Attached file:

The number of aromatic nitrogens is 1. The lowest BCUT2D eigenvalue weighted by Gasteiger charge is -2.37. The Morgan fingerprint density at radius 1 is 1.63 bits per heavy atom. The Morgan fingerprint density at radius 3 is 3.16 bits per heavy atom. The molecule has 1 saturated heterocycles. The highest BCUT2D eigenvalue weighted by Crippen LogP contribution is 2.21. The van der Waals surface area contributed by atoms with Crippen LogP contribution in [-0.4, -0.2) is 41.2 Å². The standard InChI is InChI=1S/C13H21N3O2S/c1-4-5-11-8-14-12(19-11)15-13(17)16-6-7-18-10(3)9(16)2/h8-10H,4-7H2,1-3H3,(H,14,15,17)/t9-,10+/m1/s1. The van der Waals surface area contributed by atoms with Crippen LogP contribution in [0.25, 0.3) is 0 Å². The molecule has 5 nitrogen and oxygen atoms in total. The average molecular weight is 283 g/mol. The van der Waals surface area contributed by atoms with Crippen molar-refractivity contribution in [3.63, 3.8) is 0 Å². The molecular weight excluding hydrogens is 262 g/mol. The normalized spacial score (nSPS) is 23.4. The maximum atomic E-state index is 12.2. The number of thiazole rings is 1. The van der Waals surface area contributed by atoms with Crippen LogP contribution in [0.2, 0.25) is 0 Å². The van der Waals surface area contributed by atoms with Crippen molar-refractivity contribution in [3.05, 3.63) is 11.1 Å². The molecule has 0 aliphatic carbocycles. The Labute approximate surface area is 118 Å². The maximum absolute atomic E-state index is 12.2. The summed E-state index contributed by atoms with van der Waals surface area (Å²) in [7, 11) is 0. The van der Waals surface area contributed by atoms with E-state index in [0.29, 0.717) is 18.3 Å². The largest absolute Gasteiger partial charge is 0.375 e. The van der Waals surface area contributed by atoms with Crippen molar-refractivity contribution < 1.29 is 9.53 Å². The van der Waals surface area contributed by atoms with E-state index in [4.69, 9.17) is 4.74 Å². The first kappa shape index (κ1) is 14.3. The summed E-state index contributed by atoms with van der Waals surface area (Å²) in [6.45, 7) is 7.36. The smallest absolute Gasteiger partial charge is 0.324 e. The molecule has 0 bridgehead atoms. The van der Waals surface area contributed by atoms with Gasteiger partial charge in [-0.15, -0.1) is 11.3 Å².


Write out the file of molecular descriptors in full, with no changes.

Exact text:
The number of aromatic nitrogens is 1. The lowest BCUT2D eigenvalue weighted by Gasteiger charge is -2.37. The Morgan fingerprint density at radius 1 is 1.63 bits per heavy atom. The Morgan fingerprint density at radius 3 is 3.16 bits per heavy atom. The molecule has 1 saturated heterocycles. The highest BCUT2D eigenvalue weighted by Crippen LogP contribution is 2.21. The van der Waals surface area contributed by atoms with Crippen LogP contribution in [-0.4, -0.2) is 41.2 Å². The standard InChI is InChI=1S/C13H21N3O2S/c1-4-5-11-8-14-12(19-11)15-13(17)16-6-7-18-10(3)9(16)2/h8-10H,4-7H2,1-3H3,(H,14,15,17)/t9-,10+/m1/s1. The van der Waals surface area contributed by atoms with Crippen LogP contribution in [0.25, 0.3) is 0 Å². The molecule has 5 nitrogen and oxygen atoms in total. The average molecular weight is 283 g/mol. The van der Waals surface area contributed by atoms with Crippen molar-refractivity contribution in [3.63, 3.8) is 0 Å². The molecular weight excluding hydrogens is 262 g/mol. The normalized spacial score (nSPS) is 23.4. The maximum atomic E-state index is 12.2. The number of thiazole rings is 1. The van der Waals surface area contributed by atoms with Crippen LogP contribution in [0.2, 0.25) is 0 Å². The van der Waals surface area contributed by atoms with Crippen molar-refractivity contribution in [3.05, 3.63) is 11.1 Å². The molecule has 0 aliphatic carbocycles. The Labute approximate surface area is 118 Å². The maximum absolute atomic E-state index is 12.2. The summed E-state index contributed by atoms with van der Waals surface area (Å²) in [7, 11) is 0. The van der Waals surface area contributed by atoms with E-state index in [0.29, 0.717) is 18.3 Å². The largest absolute Gasteiger partial charge is 0.375 e. The van der Waals surface area contributed by atoms with Crippen molar-refractivity contribution < 1.29 is 9.53 Å². The van der Waals surface area contributed by atoms with E-state index in [4.69, 9.17) is 4.74 Å². The first kappa shape index (κ1) is 14.3. The summed E-state index contributed by atoms with van der Waals surface area (Å²) in [6.45, 7) is 7.36. The smallest absolute Gasteiger partial charge is 0.324 e. The molecule has 0 bridgehead atoms. The van der Waals surface area contributed by atoms with Gasteiger partial charge in [-0.15, -0.1) is 11.3 Å².